April 17, 2020

Advice from Silicon Valley: “Rely on leadership from the top”

Digital Transformation Success: Three Keys for Germany’s Business Leaders

This is my fourth decade in the information technology industry. When I joined Oracle in the 1980s, then a startup with fewer than 30 employees, the IT market globally was about $50 billion. Today it’s $3.8 trillion, growing to about $9 trillion in the next five years. Growth is clearly accelerating, largely driven by this phenomenon we call “digital transformation.”

The underlying engine of digital transformation is the confluence of four 21st century information technology vectors—elastic cloud computing, big data, the internet of things, and artificial intelligence. Digital transformation represents a step function in IT. Organizations that successfully embrace these new technologies will thrive. Those that don’t will face a rocky future.

But as digital transformation sweeps across nations globally, Germany has lagged behind in the transition to a digitally advanced economy. And Germany’s unique advantage in engineering and manufacturing is under attack by intensifying competition from China, whose government will invest $150 billion over the next decade in an attempt to lead the world in AI. This massive investment will benefit China’s manufacturing sector in developing AI-enabled products in areas including automotive, energy, and industrial equipment.

Many German firms are struggling with their transformation efforts. According to a 2019 study by German IT company Celonis, half of the surveyed executives believe their digital transformation initiatives were a waste of time. What steps can German organizations take to move their digital agenda forward? Three immediate actions are key to success:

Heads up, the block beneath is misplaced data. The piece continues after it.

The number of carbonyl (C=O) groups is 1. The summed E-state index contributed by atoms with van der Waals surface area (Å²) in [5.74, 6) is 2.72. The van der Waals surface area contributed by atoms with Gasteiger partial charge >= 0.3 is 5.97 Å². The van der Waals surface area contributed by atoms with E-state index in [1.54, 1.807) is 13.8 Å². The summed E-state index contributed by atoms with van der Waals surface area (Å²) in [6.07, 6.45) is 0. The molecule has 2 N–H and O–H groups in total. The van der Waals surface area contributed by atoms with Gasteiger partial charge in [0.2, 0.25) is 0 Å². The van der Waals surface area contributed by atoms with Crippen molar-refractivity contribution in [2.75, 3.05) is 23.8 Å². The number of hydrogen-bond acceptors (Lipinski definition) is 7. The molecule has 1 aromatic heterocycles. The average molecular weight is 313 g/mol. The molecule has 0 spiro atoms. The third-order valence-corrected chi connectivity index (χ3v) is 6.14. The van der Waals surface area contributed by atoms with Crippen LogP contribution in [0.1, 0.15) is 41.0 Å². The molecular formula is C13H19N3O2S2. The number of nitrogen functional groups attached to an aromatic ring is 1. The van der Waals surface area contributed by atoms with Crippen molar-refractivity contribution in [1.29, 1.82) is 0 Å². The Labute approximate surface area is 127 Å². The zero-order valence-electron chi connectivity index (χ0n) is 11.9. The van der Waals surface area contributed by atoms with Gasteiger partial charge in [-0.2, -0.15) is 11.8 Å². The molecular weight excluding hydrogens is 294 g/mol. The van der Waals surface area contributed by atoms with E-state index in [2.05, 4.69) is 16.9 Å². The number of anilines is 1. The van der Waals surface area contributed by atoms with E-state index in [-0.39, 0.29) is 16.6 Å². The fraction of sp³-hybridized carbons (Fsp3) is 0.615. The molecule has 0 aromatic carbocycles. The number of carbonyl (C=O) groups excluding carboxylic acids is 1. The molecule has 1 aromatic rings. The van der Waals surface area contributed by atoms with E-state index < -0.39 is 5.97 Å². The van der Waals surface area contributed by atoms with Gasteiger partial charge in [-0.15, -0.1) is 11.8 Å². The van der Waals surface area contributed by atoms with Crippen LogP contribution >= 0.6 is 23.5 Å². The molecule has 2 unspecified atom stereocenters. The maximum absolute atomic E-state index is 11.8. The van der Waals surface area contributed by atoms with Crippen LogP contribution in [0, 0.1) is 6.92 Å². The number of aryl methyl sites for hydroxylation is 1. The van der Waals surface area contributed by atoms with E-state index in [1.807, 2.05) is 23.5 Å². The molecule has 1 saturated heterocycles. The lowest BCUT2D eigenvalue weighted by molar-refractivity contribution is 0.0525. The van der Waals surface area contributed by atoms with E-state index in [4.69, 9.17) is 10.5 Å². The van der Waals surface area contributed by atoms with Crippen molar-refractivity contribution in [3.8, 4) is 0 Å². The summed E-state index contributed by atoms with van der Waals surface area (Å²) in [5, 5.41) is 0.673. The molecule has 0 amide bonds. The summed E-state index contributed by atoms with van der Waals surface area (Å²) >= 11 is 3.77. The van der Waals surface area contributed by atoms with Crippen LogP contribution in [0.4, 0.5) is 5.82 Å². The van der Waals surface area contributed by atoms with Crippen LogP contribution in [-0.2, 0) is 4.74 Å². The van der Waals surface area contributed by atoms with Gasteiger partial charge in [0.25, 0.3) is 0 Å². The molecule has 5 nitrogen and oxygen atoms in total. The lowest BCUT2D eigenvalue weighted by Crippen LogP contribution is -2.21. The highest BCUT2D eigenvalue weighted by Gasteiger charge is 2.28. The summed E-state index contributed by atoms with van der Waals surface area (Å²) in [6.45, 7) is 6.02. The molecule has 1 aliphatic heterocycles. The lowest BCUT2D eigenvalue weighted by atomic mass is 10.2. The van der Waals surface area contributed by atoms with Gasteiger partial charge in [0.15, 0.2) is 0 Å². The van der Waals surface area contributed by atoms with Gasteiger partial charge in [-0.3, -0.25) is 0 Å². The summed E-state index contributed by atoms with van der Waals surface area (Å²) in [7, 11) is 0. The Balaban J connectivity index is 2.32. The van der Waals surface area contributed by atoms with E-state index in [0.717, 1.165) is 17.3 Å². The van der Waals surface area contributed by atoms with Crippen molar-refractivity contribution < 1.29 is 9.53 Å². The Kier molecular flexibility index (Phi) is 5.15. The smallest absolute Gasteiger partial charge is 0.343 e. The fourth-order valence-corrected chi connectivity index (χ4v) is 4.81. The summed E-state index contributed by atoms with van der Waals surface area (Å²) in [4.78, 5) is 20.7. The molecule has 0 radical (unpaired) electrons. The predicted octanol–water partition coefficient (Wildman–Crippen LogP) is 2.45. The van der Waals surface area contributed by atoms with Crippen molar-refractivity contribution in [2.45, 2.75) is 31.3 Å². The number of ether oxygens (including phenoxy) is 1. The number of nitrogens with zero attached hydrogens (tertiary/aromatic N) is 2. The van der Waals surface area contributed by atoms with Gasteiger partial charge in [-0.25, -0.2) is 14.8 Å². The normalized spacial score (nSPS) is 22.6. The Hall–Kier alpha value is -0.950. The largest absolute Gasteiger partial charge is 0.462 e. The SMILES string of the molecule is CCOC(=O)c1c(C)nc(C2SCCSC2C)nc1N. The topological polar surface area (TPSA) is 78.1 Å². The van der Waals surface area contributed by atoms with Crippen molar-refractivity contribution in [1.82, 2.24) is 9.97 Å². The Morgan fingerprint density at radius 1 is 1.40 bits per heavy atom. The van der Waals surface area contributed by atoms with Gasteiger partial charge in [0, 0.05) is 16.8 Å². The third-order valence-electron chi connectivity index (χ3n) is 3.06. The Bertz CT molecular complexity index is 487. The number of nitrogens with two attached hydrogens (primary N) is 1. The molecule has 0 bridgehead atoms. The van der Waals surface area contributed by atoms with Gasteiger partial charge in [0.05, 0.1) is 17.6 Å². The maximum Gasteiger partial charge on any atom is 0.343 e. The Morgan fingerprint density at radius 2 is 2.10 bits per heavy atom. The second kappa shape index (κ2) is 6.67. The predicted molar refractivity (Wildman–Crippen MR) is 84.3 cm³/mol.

1. Embrace and lead digital transformation from the top. The CEO must set and drive the digital transformation agenda. This must be a top-down, enterprise-wide mandate, with the full support and participation of the entire executive management team. Digital transformation cannot be delegated to the CIO, CTO, or any other executive. While it makes great sense to appoint a Chief Digital Officer with the authority and budget to drive change, the mandate needs to come from the CEO.
  2. Educate your leadership team and your workforce about today’s digital technologies—AI, IoT, and elastic cloud computing. The step function in IT that we’ve witnessed over the past 5 to 10 years totally changes how business, commerce, and government must operate. Leaders need to understand these technologies and how they can be applied for competitive advantage, and workers need to be trained with the skills to implement and use them effectively.
  3. Identify high-value use cases to address and insist on substantial, measurable results within 6-12 months. This is essential. More than any other reason, digital transformation efforts fail because they do not meet this requirement. In many cases, projects get launched as pilots or proofs of concept, but never transition to production deployment at scale. Typically, 7 out of 10 projects that are proposed should be rejected for this reason.

When I was at Oracle in the 1980s, and then at Siebel Systems in the 1990s and early 2000s, German organizations were early adopters of new technologies coming into the market, including relational databases, ERP, and CRM applications. Companies like BMW, BASF, Deutsche Bank, Daimler, and hundreds more embraced cutting edge IT as a competitive advantage and realized significant economic value.

Today, the unfortunate reality is we are at the peak of the hype cycle around these new technologies, in particular, AI. The marketplace is filled with noise. That’s why it’s essential for leaders to learn about these technologies, in order to distinguish the hype from the reality.

German enterprises come to the table with substantial advantages—engineering and manufacturing expertise, operational excellence, and skilled workers. But these alone are not enough. To make the transition to the new digital age will require leadership from the top, a focus on learning these new technologies, and a demand for clear results.

Thomas M. Siebel is founder, chairman, and CEO of C3.ai, an enterprise AI software company based in Silicon Valley. He is the author of the bestseller, Digital Transformation: Survive and Thrive in an Era of Mass Extinction (RosettaBooks, 2019).

Read the full article here.